alive

15

m

65

IgAκ

-

MM

112

-

alive

16

m

60

IgGκ

-

AL-amyloidosis

230

-

dead

17

m

78

IgGκ

-

MM

8

Prostate-CA

alive

18

f

81

IgGλ

-

MM

19

Meningeoma

alive

19

f

76

IgGλ

-

MM

68

-

alive

20

m

65

IgAλ

-

AL-amyloidosis

4

-

dead

21

f

49

IgGκ

-

MM

58

-

dead

22

m

75

IgMκ

Axonal neuropathy

Waldenstrom’s macroglobulinemia

91

Urothelial-CA+ Lung-CA

dead

23

m

70

IgGκ

-

SMM

68

-

alive

24

f

62

IgAκ

-

MM

34

-

alive

25

m

67

IgGλ

-

AL-amyloidosis

73

Prostate-CA

alive

26

f

65

IgAκ

-

SMM

158

-

alive

27

m

65

IgGλ

-

AL-amyloidosis

35

Prostate-CA

dead

28

f

85

IgGκ

-

AL-amyloidosis

35

Urothelial-CA

dead

29

m

61

IgGκ

-

MM

41

Prostate-CA

alive

30

m

66

IgGκ

-

SMM

9

Sezary-Syndrome

dead

31

m

84

IgGκ

-

SMM

7

-

dead

32

m

66

IgGλ

-

MM

11

-

alive

33

f

54

IgGλ

-

MM

54

-

alive

34

f

66

IgGκ

-

MM

248

Meningeoma

alive

35

f

58

IgMκ

-

Waldenstrom’s macroglobulinemia

163

-

alive

36

m

61

IgGκ

CIDP

MM

12

-

alive

37

f

48

IgGκ+λ

-

MM

272

Gastric-CA

alive

38

m

57

IgMκ

DADS

Waldenstrom’s macroglobulinemia

3

-

alive

TTP, time to progression in months; LFU, last follow-up; DADS, distal acquired demyelinating symmetric neuropathy; CIDP, chronic inflammatory demyelinating polyneuropathy; SMM, smoldering multiple myeloma; MM, multiple myeloma; CA, Carcinoma.

Survival and time to progression (TTP) in MGUS-NN and MGUS-N pts

Median follow-up for the whole cohort (n=223) was 79 months and evaluated patient-years were 1,595. Median overall survival (OS) for the total study population was 255 months. In the progressed 38 pts. a progression rate in the first year of 26% was seen. The progression rate was 1% per year in the MGUS-N cohort and 0.5% per year in the MGUS-NN cohort. Median TTP in the cohort that progressed (MGUS-NN and MGUS-N; n=38) was 48 months (95% CI 20-76). TTP was longer in the MGUS-NN group than in the MGUS-N cohort (median TTP 54 months, 95%CI=30-78 vs. median TTP 12 months, 95%CI=8-16; p>0.05). Kaplan-Meier plots on progression for the whole cohort (n=223) and stratified for MGUS-NN and MGUS-N are shown in Figure 2.

Kaplan-Meier plots on progression for the whole cohort (n=223), and stratified for MGUS-NN and MGUS-N.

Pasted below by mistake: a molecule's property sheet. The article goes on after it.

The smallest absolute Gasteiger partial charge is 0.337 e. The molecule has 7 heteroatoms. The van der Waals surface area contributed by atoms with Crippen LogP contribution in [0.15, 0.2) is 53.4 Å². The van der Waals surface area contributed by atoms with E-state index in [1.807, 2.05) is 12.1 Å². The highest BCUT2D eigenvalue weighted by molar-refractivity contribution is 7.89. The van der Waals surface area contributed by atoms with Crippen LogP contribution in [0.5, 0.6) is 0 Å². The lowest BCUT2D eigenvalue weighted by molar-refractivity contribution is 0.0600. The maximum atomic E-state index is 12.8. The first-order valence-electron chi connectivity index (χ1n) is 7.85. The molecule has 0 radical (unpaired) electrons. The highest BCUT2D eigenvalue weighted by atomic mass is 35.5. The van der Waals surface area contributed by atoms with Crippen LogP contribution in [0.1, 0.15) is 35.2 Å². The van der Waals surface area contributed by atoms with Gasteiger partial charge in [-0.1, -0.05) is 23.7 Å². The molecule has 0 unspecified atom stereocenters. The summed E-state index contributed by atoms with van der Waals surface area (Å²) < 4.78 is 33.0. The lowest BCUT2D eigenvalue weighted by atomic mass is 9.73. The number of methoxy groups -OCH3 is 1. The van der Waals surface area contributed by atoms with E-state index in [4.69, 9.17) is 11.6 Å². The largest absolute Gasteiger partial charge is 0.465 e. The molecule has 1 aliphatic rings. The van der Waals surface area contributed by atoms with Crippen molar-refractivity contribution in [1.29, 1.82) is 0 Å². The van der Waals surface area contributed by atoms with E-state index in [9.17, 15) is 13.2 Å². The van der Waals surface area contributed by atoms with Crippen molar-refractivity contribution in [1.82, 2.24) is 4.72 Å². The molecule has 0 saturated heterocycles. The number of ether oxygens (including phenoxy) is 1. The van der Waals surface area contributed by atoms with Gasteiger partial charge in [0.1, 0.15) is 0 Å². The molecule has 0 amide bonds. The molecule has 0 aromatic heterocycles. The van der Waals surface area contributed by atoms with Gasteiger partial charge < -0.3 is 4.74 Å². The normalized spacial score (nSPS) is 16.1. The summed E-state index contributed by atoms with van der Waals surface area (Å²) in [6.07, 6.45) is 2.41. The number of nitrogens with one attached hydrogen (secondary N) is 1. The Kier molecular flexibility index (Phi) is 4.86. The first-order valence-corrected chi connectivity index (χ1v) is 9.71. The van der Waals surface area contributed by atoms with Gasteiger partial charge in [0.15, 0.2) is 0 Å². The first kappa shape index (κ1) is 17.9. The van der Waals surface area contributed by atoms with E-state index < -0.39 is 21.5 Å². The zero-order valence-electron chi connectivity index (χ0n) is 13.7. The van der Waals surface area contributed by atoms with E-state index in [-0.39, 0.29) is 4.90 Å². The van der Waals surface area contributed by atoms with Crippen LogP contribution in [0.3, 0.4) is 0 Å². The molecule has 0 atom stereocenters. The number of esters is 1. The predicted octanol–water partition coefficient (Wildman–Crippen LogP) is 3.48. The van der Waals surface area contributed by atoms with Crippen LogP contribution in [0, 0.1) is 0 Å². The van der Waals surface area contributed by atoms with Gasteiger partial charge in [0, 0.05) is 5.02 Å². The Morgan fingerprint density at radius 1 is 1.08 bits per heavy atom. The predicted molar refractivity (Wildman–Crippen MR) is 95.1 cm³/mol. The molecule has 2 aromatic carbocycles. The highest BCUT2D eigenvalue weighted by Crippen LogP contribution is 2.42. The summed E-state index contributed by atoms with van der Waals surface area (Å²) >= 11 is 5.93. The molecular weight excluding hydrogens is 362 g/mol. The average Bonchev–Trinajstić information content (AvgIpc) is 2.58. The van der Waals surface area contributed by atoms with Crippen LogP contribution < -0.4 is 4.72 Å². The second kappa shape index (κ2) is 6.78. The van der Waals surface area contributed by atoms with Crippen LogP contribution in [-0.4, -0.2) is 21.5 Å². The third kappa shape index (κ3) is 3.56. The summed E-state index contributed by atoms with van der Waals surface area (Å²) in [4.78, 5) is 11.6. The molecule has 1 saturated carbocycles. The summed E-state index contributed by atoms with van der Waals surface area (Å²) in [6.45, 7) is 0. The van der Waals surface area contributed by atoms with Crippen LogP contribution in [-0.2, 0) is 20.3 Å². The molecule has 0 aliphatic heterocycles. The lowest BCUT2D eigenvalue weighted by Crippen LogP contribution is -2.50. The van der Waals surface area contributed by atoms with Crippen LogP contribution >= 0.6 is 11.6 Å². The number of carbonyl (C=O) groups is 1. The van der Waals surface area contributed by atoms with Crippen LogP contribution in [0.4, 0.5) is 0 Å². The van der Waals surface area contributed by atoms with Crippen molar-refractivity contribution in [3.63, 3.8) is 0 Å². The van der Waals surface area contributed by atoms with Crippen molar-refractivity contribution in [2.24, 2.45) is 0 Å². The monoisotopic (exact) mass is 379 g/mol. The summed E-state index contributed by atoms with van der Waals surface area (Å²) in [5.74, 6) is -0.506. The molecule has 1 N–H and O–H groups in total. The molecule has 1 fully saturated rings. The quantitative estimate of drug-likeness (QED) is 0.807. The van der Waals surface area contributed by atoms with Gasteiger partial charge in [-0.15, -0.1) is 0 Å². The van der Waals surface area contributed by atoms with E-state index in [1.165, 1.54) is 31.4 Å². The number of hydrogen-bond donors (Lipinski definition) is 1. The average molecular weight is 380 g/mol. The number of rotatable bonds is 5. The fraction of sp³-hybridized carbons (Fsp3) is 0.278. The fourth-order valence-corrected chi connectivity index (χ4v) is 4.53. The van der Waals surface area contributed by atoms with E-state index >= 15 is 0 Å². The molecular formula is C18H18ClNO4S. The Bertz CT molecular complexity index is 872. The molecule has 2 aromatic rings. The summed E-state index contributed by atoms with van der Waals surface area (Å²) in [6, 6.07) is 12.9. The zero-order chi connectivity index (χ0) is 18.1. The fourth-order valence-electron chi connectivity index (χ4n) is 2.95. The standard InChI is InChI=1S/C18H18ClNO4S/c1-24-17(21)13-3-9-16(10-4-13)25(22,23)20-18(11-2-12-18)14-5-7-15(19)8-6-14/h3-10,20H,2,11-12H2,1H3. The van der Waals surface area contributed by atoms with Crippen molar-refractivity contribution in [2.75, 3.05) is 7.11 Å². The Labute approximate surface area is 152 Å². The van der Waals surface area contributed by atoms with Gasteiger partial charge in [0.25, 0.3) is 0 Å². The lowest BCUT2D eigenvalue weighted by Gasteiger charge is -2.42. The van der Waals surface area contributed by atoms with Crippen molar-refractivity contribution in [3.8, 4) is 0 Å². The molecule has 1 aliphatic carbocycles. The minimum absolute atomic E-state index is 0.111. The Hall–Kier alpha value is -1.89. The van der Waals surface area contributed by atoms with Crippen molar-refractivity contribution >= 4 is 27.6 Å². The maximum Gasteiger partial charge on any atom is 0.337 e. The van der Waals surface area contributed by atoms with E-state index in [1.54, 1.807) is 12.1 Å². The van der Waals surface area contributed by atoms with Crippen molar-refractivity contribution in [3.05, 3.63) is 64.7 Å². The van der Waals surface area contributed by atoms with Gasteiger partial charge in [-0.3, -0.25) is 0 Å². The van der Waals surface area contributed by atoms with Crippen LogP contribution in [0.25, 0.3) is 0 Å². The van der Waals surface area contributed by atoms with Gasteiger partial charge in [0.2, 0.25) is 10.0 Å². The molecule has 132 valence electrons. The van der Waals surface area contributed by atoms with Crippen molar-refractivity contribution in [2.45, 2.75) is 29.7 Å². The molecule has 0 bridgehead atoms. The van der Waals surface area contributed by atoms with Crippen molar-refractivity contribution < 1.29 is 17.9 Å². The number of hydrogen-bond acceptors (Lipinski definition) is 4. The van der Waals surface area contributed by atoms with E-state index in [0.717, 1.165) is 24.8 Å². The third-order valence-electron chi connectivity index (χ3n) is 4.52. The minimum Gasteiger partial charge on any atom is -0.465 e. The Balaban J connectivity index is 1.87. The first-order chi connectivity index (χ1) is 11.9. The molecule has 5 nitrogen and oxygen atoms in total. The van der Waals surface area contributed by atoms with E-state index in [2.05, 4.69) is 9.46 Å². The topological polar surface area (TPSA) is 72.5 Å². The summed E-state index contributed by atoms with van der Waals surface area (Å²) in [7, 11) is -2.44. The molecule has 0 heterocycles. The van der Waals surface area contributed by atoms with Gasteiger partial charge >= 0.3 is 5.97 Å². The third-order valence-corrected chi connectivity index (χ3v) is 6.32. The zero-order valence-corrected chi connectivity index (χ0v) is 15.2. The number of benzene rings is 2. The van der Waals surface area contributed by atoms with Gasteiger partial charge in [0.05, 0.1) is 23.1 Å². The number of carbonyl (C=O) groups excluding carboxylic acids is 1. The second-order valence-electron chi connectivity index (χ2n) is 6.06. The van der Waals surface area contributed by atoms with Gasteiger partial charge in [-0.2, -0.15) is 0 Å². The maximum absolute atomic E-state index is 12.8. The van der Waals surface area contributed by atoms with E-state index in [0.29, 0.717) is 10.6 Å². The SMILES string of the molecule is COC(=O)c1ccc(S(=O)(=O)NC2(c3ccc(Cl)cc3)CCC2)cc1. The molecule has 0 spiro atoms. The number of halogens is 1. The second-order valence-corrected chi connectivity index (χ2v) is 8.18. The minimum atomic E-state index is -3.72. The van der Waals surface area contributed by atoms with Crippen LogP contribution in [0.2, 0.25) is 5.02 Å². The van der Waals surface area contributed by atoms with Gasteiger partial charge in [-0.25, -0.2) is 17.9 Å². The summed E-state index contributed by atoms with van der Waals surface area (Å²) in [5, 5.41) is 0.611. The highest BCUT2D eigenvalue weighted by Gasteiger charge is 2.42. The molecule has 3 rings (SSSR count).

Figure 2: Kaplan-Meier plots on progression for the whole cohort (n=223), and stratified for MGUS-NN and MGUS-N.

Risk factors for disease progression

Clinical data of the two cohorts, MGUS-NN and MGUS-N, were evaluated in terms of risk factors for disease progression.

Progressed pts. with MGUS-NN (n=32) showed a significantly higher incidence of IgG isotype (n=25, 78% vs. n=1, 17% in MGUS-N; p<0.05), whereas MGUS-N pts. with progressive disease (n=6) had significantly more IgM isotype (n=4, 67% vs. n=2, 6% in MGUS-NN; p<0.05). Only male pts. progressed to MM or other related diseases in the MGUS-N group (n=6, 100% vs. n=15, 47% in MGUS-NN; p<0.05).

12 pts. (32%) of the progressed 38 pts. had second tumors, thereof 11 pts. (34%) were in the MGUS-NN group and 1 pt. (17%) was in the MGUS-N group (p>0.05). 4 pts. had prostate cancer before diagnosis of MGUS, and all but two tumors developed before progression of MGUS.

Furthermore, in the total study population, pts. with a percentage of ≥5.5% plasma cells in the bone marrow had a significantly higher risk for progression than pts. with <5.5% plasma cells in the bone marrow (progression risk 38% vs. 7%, p<0.05).

DISCUSSION

In this retrospective study, 223 MGUS pts. were evaluated in terms of neurological manifestations. 187 MGUS-NN pts. were compared to 36 MGUS-N pts. regarding clinical characteristics, disease progression and risk factors predicting progression to a malignant hematological disorder. The strengths of this study are the large number of included pts., all collected in the local database of our medical university, and the follow-up time of 10 years. Limitations existed in the partly incomplete documentation of pts.’ data intended for the analysis. Moreover, pts. treated at a University Hospital might create a selection bias in favor of MGUS-N pts.